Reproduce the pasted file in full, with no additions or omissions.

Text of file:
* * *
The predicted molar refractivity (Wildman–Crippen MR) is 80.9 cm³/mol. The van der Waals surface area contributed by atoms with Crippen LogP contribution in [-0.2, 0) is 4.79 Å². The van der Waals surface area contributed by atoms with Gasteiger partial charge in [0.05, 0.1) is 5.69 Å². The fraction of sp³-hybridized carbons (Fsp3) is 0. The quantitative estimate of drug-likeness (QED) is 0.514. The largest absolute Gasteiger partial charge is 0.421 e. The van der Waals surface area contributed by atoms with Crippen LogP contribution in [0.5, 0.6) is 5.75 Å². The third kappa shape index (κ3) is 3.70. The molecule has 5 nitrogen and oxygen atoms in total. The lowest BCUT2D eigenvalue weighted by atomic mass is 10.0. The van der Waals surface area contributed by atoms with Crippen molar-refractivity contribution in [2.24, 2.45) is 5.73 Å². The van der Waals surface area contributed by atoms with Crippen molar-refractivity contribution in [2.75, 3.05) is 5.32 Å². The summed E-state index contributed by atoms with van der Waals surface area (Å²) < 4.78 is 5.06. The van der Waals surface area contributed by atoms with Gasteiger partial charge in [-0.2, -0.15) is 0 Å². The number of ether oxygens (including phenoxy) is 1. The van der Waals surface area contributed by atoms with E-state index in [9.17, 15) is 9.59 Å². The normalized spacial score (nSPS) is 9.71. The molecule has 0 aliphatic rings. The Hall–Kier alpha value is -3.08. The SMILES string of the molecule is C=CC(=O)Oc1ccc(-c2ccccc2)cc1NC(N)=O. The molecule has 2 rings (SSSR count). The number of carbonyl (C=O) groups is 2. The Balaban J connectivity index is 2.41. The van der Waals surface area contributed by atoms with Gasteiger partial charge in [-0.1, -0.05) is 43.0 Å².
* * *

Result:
The predicted molar refractivity (Wildman–Crippen MR) is 80.9 cm³/mol. The van der Waals surface area contributed by atoms with Crippen LogP contribution in [-0.2, 0) is 4.79 Å². The van der Waals surface area contributed by atoms with Gasteiger partial charge in [0.05, 0.1) is 5.69 Å². The fraction of sp³-hybridized carbons (Fsp3) is 0. The quantitative estimate of drug-likeness (QED) is 0.514. The largest absolute Gasteiger partial charge is 0.421 e. The van der Waals surface area contributed by atoms with Crippen LogP contribution in [0.5, 0.6) is 5.75 Å². The third kappa shape index (κ3) is 3.70. The molecule has 5 nitrogen and oxygen atoms in total. The lowest BCUT2D eigenvalue weighted by atomic mass is 10.0. The van der Waals surface area contributed by atoms with Crippen molar-refractivity contribution in [2.24, 2.45) is 5.73 Å². The van der Waals surface area contributed by atoms with Crippen molar-refractivity contribution in [2.75, 3.05) is 5.32 Å². The summed E-state index contributed by atoms with van der Waals surface area (Å²) < 4.78 is 5.06. The van der Waals surface area contributed by atoms with Gasteiger partial charge in [-0.2, -0.15) is 0 Å². The number of ether oxygens (including phenoxy) is 1. The van der Waals surface area contributed by atoms with E-state index in [9.17, 15) is 9.59 Å². The normalized spacial score (nSPS) is 9.71. The molecule has 0 aliphatic rings. The Hall–Kier alpha value is -3.08. The SMILES string of the molecule is C=CC(=O)Oc1ccc(-c2ccccc2)cc1NC(N)=O. The molecule has 2 rings (SSSR count). The number of carbonyl (C=O) groups is 2. The Balaban J connectivity index is 2.41. The van der Waals surface area contributed by atoms with Gasteiger partial charge in [-0.1, -0.05) is 43.0 Å².